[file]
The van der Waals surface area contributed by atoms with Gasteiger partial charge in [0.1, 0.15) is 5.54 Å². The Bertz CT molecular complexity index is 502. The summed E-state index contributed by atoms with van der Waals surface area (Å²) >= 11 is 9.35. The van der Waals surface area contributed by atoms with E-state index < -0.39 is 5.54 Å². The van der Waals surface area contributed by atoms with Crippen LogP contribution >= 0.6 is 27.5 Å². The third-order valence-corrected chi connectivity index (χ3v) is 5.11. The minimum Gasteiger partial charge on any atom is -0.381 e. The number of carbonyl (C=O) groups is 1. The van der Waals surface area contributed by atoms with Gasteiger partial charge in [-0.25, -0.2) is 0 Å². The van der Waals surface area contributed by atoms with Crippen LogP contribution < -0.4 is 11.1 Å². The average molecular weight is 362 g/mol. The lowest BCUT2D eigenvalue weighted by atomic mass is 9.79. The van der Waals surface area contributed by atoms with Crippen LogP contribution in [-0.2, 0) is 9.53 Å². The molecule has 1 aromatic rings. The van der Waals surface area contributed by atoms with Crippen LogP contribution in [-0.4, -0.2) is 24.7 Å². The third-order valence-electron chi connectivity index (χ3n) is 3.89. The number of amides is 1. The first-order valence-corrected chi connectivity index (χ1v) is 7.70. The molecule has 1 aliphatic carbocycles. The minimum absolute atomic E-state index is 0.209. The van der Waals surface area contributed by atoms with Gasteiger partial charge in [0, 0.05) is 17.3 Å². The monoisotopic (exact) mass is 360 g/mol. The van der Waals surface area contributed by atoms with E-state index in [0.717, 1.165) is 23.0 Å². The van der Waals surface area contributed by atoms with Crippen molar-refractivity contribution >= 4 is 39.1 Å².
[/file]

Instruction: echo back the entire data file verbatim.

The van der Waals surface area contributed by atoms with Gasteiger partial charge in [0.1, 0.15) is 5.54 Å². The Bertz CT molecular complexity index is 502. The summed E-state index contributed by atoms with van der Waals surface area (Å²) >= 11 is 9.35. The van der Waals surface area contributed by atoms with E-state index < -0.39 is 5.54 Å². The van der Waals surface area contributed by atoms with Crippen LogP contribution >= 0.6 is 27.5 Å². The third-order valence-corrected chi connectivity index (χ3v) is 5.11. The minimum Gasteiger partial charge on any atom is -0.381 e. The number of carbonyl (C=O) groups is 1. The van der Waals surface area contributed by atoms with Gasteiger partial charge in [-0.25, -0.2) is 0 Å². The van der Waals surface area contributed by atoms with Crippen LogP contribution < -0.4 is 11.1 Å². The average molecular weight is 362 g/mol. The lowest BCUT2D eigenvalue weighted by atomic mass is 9.79. The van der Waals surface area contributed by atoms with Crippen LogP contribution in [-0.2, 0) is 9.53 Å². The molecule has 1 aromatic rings. The van der Waals surface area contributed by atoms with Crippen LogP contribution in [-0.4, -0.2) is 24.7 Å². The third-order valence-electron chi connectivity index (χ3n) is 3.89. The number of amides is 1. The first-order valence-corrected chi connectivity index (χ1v) is 7.70. The molecule has 1 aliphatic carbocycles. The minimum absolute atomic E-state index is 0.209. The van der Waals surface area contributed by atoms with Gasteiger partial charge in [0, 0.05) is 17.3 Å². The monoisotopic (exact) mass is 360 g/mol. The van der Waals surface area contributed by atoms with E-state index in [0.717, 1.165) is 23.0 Å². The van der Waals surface area contributed by atoms with Crippen molar-refractivity contribution >= 4 is 39.1 Å².